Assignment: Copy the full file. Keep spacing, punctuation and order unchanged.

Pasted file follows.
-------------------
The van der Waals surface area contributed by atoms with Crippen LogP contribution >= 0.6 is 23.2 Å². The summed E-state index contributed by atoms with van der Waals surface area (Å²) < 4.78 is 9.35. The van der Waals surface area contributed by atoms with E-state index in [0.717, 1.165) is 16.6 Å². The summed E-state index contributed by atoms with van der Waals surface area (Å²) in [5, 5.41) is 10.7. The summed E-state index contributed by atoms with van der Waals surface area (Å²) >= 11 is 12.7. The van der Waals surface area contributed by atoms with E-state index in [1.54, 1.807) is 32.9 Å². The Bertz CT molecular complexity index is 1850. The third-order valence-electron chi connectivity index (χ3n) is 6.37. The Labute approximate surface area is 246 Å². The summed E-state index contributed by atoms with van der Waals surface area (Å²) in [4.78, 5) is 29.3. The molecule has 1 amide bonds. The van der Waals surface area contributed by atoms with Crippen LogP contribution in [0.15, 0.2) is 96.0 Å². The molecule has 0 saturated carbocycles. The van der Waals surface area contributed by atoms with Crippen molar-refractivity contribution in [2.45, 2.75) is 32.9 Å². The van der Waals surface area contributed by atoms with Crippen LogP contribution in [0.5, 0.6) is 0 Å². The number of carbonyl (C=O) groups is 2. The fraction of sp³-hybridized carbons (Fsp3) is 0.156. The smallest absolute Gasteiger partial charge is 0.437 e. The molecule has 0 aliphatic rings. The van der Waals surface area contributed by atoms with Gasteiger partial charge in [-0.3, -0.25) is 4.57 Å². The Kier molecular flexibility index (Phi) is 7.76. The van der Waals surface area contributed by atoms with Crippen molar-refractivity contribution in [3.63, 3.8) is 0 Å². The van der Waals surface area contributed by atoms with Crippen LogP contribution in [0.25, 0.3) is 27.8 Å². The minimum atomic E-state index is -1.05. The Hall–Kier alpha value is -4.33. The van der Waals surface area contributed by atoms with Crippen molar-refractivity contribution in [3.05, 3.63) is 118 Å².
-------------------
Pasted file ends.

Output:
The van der Waals surface area contributed by atoms with Crippen LogP contribution >= 0.6 is 23.2 Å². The summed E-state index contributed by atoms with van der Waals surface area (Å²) < 4.78 is 9.35. The van der Waals surface area contributed by atoms with E-state index in [0.717, 1.165) is 16.6 Å². The summed E-state index contributed by atoms with van der Waals surface area (Å²) in [5, 5.41) is 10.7. The summed E-state index contributed by atoms with van der Waals surface area (Å²) >= 11 is 12.7. The van der Waals surface area contributed by atoms with E-state index in [1.54, 1.807) is 32.9 Å². The Bertz CT molecular complexity index is 1850. The third-order valence-electron chi connectivity index (χ3n) is 6.37. The Labute approximate surface area is 246 Å². The summed E-state index contributed by atoms with van der Waals surface area (Å²) in [4.78, 5) is 29.3. The molecule has 1 amide bonds. The van der Waals surface area contributed by atoms with Crippen LogP contribution in [0.15, 0.2) is 96.0 Å². The molecule has 0 saturated carbocycles. The van der Waals surface area contributed by atoms with Crippen molar-refractivity contribution in [2.45, 2.75) is 32.9 Å². The van der Waals surface area contributed by atoms with Crippen LogP contribution in [0.5, 0.6) is 0 Å². The number of carbonyl (C=O) groups is 2. The fraction of sp³-hybridized carbons (Fsp3) is 0.156. The smallest absolute Gasteiger partial charge is 0.437 e. The molecule has 0 aliphatic rings. The van der Waals surface area contributed by atoms with Gasteiger partial charge in [-0.3, -0.25) is 4.57 Å². The Kier molecular flexibility index (Phi) is 7.76. The van der Waals surface area contributed by atoms with Crippen molar-refractivity contribution in [3.63, 3.8) is 0 Å². The van der Waals surface area contributed by atoms with Crippen LogP contribution in [0.25, 0.3) is 27.8 Å². The minimum atomic E-state index is -1.05. The Hall–Kier alpha value is -4.33. The van der Waals surface area contributed by atoms with Crippen molar-refractivity contribution in [3.05, 3.63) is 118 Å².